I agree that this is a huge problem if the penalty is applied at the level of the base optimizer. I see some promise in the approach of explicitly whitelisting mesa optimizers which are designed to be safe. I talk more about it in my post yesterday, so I will quote directly from it,

To oversimplify things for a bit, there are a few ways that we could ameliorate the issue of misaligned mesa optimization. One way is that we could find a way to robustly align arbitrary mesa objectives with base objectives. I am a bit pessimistic about this strategy working without some radical insights, because it currently seems really hard. If we could do that, it would be something which would require a huge chunk of alignment to be solved.
Alternatively, we could whitelist our search space such that only certain safe optimizers could be discovered. This is a task where I see impact measurements could be helpful.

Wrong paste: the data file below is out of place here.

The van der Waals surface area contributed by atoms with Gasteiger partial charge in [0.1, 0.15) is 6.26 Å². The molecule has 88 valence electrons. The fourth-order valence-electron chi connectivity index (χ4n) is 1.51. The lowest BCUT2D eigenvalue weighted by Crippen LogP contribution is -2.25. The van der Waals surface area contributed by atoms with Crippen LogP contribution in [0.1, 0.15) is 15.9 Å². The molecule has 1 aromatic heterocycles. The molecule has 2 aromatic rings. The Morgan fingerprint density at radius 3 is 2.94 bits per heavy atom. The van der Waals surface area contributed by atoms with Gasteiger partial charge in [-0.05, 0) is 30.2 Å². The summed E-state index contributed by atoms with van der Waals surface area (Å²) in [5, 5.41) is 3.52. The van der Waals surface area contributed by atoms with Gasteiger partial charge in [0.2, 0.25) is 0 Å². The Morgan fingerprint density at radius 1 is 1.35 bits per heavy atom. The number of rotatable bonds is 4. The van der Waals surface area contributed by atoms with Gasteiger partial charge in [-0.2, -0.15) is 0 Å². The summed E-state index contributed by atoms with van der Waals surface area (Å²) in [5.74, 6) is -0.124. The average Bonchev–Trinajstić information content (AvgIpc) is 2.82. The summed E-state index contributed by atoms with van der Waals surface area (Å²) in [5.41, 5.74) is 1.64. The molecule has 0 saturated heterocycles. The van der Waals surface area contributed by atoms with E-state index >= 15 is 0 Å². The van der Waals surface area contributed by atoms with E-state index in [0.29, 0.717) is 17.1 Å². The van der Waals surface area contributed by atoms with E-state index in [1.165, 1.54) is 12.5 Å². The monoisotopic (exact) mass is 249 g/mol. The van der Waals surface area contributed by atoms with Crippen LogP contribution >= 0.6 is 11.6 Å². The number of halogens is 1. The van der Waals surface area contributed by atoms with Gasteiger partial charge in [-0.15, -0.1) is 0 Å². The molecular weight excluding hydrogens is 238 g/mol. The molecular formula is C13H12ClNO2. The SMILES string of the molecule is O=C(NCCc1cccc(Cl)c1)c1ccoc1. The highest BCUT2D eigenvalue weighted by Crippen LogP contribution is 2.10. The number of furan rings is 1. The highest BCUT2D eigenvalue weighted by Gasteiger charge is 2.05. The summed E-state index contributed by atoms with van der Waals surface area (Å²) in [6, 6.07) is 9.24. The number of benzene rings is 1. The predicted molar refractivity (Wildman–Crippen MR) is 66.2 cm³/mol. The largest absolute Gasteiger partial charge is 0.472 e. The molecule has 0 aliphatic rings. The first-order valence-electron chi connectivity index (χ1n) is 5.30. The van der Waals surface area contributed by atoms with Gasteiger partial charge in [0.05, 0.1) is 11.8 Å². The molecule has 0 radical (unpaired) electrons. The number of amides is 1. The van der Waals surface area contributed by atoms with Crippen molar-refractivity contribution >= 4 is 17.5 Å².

When we do some type of search over models, we could construct an explicit optimizer that forms the core of each model. The actual parameters that we perform gradient descent over would need to be limited enough such that we could still transparently see what type of "utility function" is being inner optimized, but not so limited that the model search itself would be useless.
If we could constrain and control this space of optimizers enough, then we should be able to explicitly add safety precautions to these mesa objectives. The exact way that this could be performed is a bit difficult for me to imagine. Still, I think that as long as we are able to perform some type of explicit constraint on what type of optimization is allowed, then it should be possible to penalize mesa optimizers in a way that could potentially avoid catastrophe.
During the process of training, the model will start unaligned and gradually shift towards performing better on the base objective. At any point during the training, we wouldn't want the model to try to do anything that might be extremely impactful, both because it will initially be unaligned, and because we are uncertain about the safety of the trained model itself. An impact penalty could thus help us to create a safe testing environment.